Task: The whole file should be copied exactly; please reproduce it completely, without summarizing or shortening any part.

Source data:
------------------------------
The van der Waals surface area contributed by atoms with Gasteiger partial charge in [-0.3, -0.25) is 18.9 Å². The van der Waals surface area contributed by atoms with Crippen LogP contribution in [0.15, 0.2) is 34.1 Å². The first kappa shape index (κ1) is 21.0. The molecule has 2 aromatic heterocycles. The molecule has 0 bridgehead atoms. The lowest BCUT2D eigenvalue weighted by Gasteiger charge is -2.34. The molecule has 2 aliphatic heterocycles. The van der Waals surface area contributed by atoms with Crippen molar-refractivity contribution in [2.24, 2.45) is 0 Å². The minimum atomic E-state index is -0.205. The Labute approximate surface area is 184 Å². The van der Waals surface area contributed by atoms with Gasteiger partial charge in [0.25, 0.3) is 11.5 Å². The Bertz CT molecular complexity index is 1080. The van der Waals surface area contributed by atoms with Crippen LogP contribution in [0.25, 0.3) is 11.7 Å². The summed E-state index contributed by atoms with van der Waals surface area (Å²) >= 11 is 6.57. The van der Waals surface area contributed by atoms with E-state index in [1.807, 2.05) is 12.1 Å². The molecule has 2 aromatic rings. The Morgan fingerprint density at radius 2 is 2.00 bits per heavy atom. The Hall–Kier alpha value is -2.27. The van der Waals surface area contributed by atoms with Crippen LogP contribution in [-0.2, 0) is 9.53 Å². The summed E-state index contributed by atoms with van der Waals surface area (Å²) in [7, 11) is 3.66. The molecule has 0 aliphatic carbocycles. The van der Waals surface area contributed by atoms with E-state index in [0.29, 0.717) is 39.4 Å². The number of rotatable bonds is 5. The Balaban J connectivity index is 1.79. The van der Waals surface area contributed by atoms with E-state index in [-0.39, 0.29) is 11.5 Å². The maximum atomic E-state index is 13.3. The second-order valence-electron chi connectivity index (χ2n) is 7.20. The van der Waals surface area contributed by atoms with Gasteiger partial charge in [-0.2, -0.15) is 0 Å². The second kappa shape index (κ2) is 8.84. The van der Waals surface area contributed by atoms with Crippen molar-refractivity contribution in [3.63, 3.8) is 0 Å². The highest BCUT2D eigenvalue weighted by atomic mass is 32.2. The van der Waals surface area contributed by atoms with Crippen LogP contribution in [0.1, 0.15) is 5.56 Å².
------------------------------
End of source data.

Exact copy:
The van der Waals surface area contributed by atoms with Gasteiger partial charge in [-0.3, -0.25) is 18.9 Å². The van der Waals surface area contributed by atoms with Crippen LogP contribution in [0.15, 0.2) is 34.1 Å². The first kappa shape index (κ1) is 21.0. The molecule has 2 aromatic heterocycles. The molecule has 0 bridgehead atoms. The lowest BCUT2D eigenvalue weighted by Gasteiger charge is -2.34. The molecule has 2 aliphatic heterocycles. The van der Waals surface area contributed by atoms with Crippen molar-refractivity contribution in [2.24, 2.45) is 0 Å². The minimum atomic E-state index is -0.205. The Labute approximate surface area is 184 Å². The van der Waals surface area contributed by atoms with Gasteiger partial charge in [0.25, 0.3) is 11.5 Å². The Bertz CT molecular complexity index is 1080. The van der Waals surface area contributed by atoms with Crippen LogP contribution in [0.25, 0.3) is 11.7 Å². The summed E-state index contributed by atoms with van der Waals surface area (Å²) >= 11 is 6.57. The van der Waals surface area contributed by atoms with E-state index in [1.807, 2.05) is 12.1 Å². The molecule has 2 aromatic rings. The Morgan fingerprint density at radius 2 is 2.00 bits per heavy atom. The Hall–Kier alpha value is -2.27. The van der Waals surface area contributed by atoms with Crippen LogP contribution in [-0.2, 0) is 9.53 Å². The summed E-state index contributed by atoms with van der Waals surface area (Å²) in [7, 11) is 3.66. The molecule has 0 aliphatic carbocycles. The van der Waals surface area contributed by atoms with E-state index in [0.29, 0.717) is 39.4 Å². The number of rotatable bonds is 5. The Balaban J connectivity index is 1.79. The van der Waals surface area contributed by atoms with E-state index in [-0.39, 0.29) is 11.5 Å². The maximum atomic E-state index is 13.3. The second-order valence-electron chi connectivity index (χ2n) is 7.20. The van der Waals surface area contributed by atoms with Gasteiger partial charge in [-0.2, -0.15) is 0 Å². The second kappa shape index (κ2) is 8.84. The van der Waals surface area contributed by atoms with Crippen molar-refractivity contribution in [3.63, 3.8) is 0 Å². The highest BCUT2D eigenvalue weighted by atomic mass is 32.2. The van der Waals surface area contributed by atoms with Crippen LogP contribution in [0.1, 0.15) is 5.56 Å².